Many of our students began the 40 piece challenge at the beginning of the school year in September, so Honor Roll is a great way to keep them motivated to finish the challenge. The 40 piece challenge and Honor Roll go hand in hand as they both require focus, commitment, and achievement. To read more about the 40 piece challenge, check out our blog.
Honor Roll is a great way to award those special students who work extra hard in their music study. Students who do participate and fulfill the requirements for Honor Roll are recognized at the May Recital and are given awards.
To see the complete Honor Roll 2017 Requirements, click here.
Grand Prize for 2017:
We are really excited to debut the 40 piece challenge in our studio this year, which has been steadily gaining global attention. It was created by Elissa Milne, who is a piano teacher in Australia. I first learned of the challenge in April when I attended Elissa’s presentation at the Music Teachers National Association (MTNA) conference, and I was very impressed with the results in her own studio. The following excerpt is from Elissa herself:
“Once upon a time I was a teacher in Australia teaching my students the way teachers in exam-oriented and competition-oriented culture have always taught – spending between 4 and 9 months working with students on their exam/competition repertoire and then having a few months per year for “fun” pieces that weren’t “for” anything. Students working this way would be learning between 6 and 10 pieces a year total, as a rule. The more students progressed in degrees of difficulty the more their sight-reading skills lagged behind. And at the end of about 10 years of serious study throughout their childhood the students would cease lessons with a slew of certificates and awards and probably never really play very much again. The students who could play quite well by ear tended to be the ones who kept on playing after formal lessons stopped. And that struck me as signalling that there was something very wrong, possibly even unethical, with the way I was teaching. Shouldn’t 10 years of serious study equip you for a lifetime of engagement with your instrument?”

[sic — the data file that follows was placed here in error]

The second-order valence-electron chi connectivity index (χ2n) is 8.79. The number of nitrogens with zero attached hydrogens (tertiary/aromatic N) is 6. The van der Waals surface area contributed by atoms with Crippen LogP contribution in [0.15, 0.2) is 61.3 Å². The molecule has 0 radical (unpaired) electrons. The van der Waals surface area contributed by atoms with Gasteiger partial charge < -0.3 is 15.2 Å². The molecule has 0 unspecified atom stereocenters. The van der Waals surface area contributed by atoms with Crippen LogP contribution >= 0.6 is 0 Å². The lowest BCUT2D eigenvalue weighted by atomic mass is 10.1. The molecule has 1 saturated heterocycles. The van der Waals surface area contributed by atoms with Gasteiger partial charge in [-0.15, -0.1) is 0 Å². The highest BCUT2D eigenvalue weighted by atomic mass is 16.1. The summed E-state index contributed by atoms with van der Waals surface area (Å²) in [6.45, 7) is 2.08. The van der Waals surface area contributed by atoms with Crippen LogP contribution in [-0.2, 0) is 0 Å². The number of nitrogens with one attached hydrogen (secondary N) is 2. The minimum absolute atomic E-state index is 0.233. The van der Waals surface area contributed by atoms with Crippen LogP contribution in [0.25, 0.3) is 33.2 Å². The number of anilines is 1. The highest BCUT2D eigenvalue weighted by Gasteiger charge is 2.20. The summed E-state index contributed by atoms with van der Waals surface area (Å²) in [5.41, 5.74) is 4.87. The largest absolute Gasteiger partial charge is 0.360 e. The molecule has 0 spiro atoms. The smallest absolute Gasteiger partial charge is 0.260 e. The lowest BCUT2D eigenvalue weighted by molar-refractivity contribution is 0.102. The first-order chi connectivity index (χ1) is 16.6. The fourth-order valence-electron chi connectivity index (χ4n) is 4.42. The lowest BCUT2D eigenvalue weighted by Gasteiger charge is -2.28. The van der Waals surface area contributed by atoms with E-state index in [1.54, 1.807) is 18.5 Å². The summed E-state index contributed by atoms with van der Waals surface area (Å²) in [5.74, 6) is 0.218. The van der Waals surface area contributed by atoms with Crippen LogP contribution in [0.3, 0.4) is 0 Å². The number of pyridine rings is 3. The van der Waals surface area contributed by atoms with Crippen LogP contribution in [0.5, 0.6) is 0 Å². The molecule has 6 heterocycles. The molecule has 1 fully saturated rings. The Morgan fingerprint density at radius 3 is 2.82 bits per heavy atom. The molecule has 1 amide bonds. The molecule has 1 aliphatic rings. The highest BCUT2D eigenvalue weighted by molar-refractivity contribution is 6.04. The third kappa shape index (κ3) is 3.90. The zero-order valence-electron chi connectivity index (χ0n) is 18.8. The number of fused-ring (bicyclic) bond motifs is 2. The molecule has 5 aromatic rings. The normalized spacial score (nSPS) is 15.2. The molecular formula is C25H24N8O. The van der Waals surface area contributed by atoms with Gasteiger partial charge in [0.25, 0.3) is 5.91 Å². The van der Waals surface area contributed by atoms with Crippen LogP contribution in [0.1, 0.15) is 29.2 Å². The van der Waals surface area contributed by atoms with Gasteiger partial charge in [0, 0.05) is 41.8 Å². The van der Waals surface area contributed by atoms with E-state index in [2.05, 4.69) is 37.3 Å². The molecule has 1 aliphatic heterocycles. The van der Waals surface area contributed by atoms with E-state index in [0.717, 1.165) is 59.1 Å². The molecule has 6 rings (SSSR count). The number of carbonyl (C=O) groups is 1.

With an exam-oriented and competition-oriented approach, I think the answer to her last question is no. What I like about this approach is that it shifts the focus of learning challenging pieces that take months to learn to reading new music and material constantly. I’ve always felt that it is more important for students to learn shorter, easier pieces that they can sightread fairly easily to build their skills. If sightreading is too much of a struggle, they are not independent learners and are more likely to stop playing altogether. I believe the 40 piece challenge will help students stay motivated throughout the school year, all the while gaining self-esteem and pride once they’ve completed the challenge.
The 40 piece challenge is not suitable for all of our students, but for some it could be just what they need to reach the next level. If your child is a good fit, your teacher will bring it up at your lesson to discuss possibly participating (it’s a great sign that your child is accelerating!)
For more information about the 40 piece challenge, visit the website at https://elissamilne.wordpress.com/2015/02/04/where-did-the-40-piece-challenge-begin/
click here to see the list of students who have completed the 40 Piece Challenge!